Justice Roberts’s majority opinion offers an example of how valuable annotations can be for those seeking to understand the law:

“Imagine a Georgia citizen interested in learning his legal rights and duties. If he reads the economy-class version of the Georgia Code available online, he will see laws requiring political candidates to pay hefty qualification fees (with no indigency exception), criminalizing broad categories of consensual sexual conduct, and exempting certain key evidence in criminal trials from standard evidentiary limitations—with no hint that important aspects of those laws have been held unconstitutional by the Georgia Supreme Court. See OCGA §§21–2–131, 16–6–2, 16–6–18, 16–15–9 (available at www.legis.ga.gov). Meanwhile, first-class readers with access to the annotations will be assured that these laws are, in crucial respects, unenforceable relics that the legislature has not bothered to narrow or repeal. See §§21–2–131, 16–6–2, 16–6–18, 16–15–9 (available at https://store.lexisnexis.com/ products/official-code-of -georgia-annotated-skuSKU6647 for $412.00).” Georgia v. Public.Resource.Org, Inc., No. 18-1150, 2020 WL 1978707, at *10 (U.S. Apr. 27, 2020.

Aaron Kirschenfeld, a UNC law librarian, explores annotations as a research tool in the majority and dissenting opinions here. Moritz librarians played a role in this case. Law librarians Kyle Courtney, Leslie Street and David Hansen drafted an amicus brief arguing that due process and the rule of law required meaningful access to official versions of the law, including Georgia’s annotated code. Many of their colleagues signed the brief, including Susan Azyndar, Paul Gatz, and Sara Sampson.

Nearly Two Million Volumes Accessible in HathiTrust Digital Library

In addition to online databases and ebooks findable through the OSU Libraries catalog, Moritz Law Library users now have access to nearly two million scanned print volumes through HathiTrust, a consortium of academic research libraries of which Ohio State is a member. Due to the COVID-19 pandemic, HathiTrust is providing emergency temporary access to copyrighted material in its digital library to member institutions with copies of those items in their physical collections. This special digital access corresponds to approximately 46% of the print collections held by University libraries.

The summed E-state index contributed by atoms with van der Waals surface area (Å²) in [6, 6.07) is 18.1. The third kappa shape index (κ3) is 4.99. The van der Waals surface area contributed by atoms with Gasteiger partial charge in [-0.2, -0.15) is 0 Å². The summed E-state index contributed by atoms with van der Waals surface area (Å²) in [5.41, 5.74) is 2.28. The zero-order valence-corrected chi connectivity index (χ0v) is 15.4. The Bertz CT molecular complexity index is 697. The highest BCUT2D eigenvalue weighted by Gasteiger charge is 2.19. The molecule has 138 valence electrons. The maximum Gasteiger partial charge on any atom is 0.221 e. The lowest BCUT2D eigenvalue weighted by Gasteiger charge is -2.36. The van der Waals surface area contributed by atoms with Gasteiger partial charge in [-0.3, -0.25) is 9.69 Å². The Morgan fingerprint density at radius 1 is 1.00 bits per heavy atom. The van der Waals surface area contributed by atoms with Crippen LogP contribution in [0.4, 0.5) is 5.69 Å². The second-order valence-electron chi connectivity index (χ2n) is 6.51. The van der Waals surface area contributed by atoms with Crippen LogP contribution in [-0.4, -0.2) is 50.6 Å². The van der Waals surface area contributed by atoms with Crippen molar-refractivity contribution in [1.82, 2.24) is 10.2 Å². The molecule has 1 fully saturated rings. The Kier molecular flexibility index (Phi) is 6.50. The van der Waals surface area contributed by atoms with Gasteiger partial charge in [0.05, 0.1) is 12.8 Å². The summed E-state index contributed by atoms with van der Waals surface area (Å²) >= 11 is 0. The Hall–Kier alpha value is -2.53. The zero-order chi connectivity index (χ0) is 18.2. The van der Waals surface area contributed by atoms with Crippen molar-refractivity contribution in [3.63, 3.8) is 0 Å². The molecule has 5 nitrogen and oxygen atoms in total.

To take advantage of this resource:

  1. Visit https://www.hathitrust.org and click the yellow “LOG IN” button.
  2. Select “The Ohio State University” and log in using your university credentials.
  3. Use the site to locate the item you wish to view.
  4. Click on the Temporary Access link at the bottom of the record to check out the item through the Emergency Temporary Access Service.

OSU Libraries has announced that this Emergency Temporary Access Service will be available to members of the campus community for as long as library facilities are closed and circulation of print materials is suspended. If you are having difficulty accessing needed library material, contact a reference librarian or email the reference desk at lawlibref@osu.edu.

New E-Book Acquisitions at the Moritz Law Library

While our physical collection is currently inaccessible, the Moritz Law Library and the Ohio State University libraries continue to acquire digital content for our patrons. Below are just a few of the e-books recently acquired by the Ohio State University Libraries. For a list of other recently acquired e-books related to the law, click here.